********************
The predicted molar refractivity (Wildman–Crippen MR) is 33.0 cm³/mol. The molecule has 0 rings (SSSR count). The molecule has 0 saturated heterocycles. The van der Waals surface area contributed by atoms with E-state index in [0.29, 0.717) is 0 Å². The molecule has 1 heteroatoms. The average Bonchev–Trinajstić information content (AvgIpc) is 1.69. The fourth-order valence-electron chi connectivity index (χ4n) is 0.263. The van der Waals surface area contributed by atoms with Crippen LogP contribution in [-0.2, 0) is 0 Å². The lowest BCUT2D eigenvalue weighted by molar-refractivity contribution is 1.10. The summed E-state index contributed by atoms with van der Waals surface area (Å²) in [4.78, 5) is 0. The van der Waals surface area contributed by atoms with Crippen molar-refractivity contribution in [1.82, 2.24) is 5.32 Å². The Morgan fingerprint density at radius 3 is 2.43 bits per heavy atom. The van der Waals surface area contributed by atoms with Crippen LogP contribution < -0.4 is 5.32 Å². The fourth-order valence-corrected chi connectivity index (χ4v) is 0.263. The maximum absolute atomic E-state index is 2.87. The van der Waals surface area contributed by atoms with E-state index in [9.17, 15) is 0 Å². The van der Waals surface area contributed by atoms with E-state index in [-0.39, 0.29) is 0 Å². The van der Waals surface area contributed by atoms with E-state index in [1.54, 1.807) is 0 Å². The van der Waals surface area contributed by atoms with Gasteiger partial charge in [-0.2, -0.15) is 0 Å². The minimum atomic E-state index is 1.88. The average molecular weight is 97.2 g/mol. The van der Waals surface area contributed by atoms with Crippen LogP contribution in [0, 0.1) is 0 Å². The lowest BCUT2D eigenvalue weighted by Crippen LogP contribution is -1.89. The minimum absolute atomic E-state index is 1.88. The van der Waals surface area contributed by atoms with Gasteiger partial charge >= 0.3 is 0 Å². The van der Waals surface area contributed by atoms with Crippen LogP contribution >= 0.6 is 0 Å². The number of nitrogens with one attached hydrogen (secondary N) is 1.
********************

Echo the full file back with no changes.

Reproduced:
The predicted molar refractivity (Wildman–Crippen MR) is 33.0 cm³/mol. The molecule has 0 rings (SSSR count). The molecule has 0 saturated heterocycles. The van der Waals surface area contributed by atoms with E-state index in [0.29, 0.717) is 0 Å². The molecule has 1 heteroatoms. The average Bonchev–Trinajstić information content (AvgIpc) is 1.69. The fourth-order valence-electron chi connectivity index (χ4n) is 0.263. The van der Waals surface area contributed by atoms with Crippen LogP contribution in [-0.2, 0) is 0 Å². The lowest BCUT2D eigenvalue weighted by molar-refractivity contribution is 1.10. The summed E-state index contributed by atoms with van der Waals surface area (Å²) in [4.78, 5) is 0. The van der Waals surface area contributed by atoms with Crippen molar-refractivity contribution in [1.82, 2.24) is 5.32 Å². The Morgan fingerprint density at radius 3 is 2.43 bits per heavy atom. The van der Waals surface area contributed by atoms with Crippen LogP contribution < -0.4 is 5.32 Å². The fourth-order valence-corrected chi connectivity index (χ4v) is 0.263. The maximum absolute atomic E-state index is 2.87. The van der Waals surface area contributed by atoms with E-state index in [9.17, 15) is 0 Å². The van der Waals surface area contributed by atoms with E-state index in [-0.39, 0.29) is 0 Å². The van der Waals surface area contributed by atoms with E-state index in [1.54, 1.807) is 0 Å². The van der Waals surface area contributed by atoms with Gasteiger partial charge in [-0.2, -0.15) is 0 Å². The minimum atomic E-state index is 1.88. The average molecular weight is 97.2 g/mol. The van der Waals surface area contributed by atoms with Crippen LogP contribution in [0, 0.1) is 0 Å². The lowest BCUT2D eigenvalue weighted by Crippen LogP contribution is -1.89. The minimum absolute atomic E-state index is 1.88. The van der Waals surface area contributed by atoms with Gasteiger partial charge >= 0.3 is 0 Å². The van der Waals surface area contributed by atoms with Crippen LogP contribution >= 0.6 is 0 Å². The number of nitrogens with one attached hydrogen (secondary N) is 1.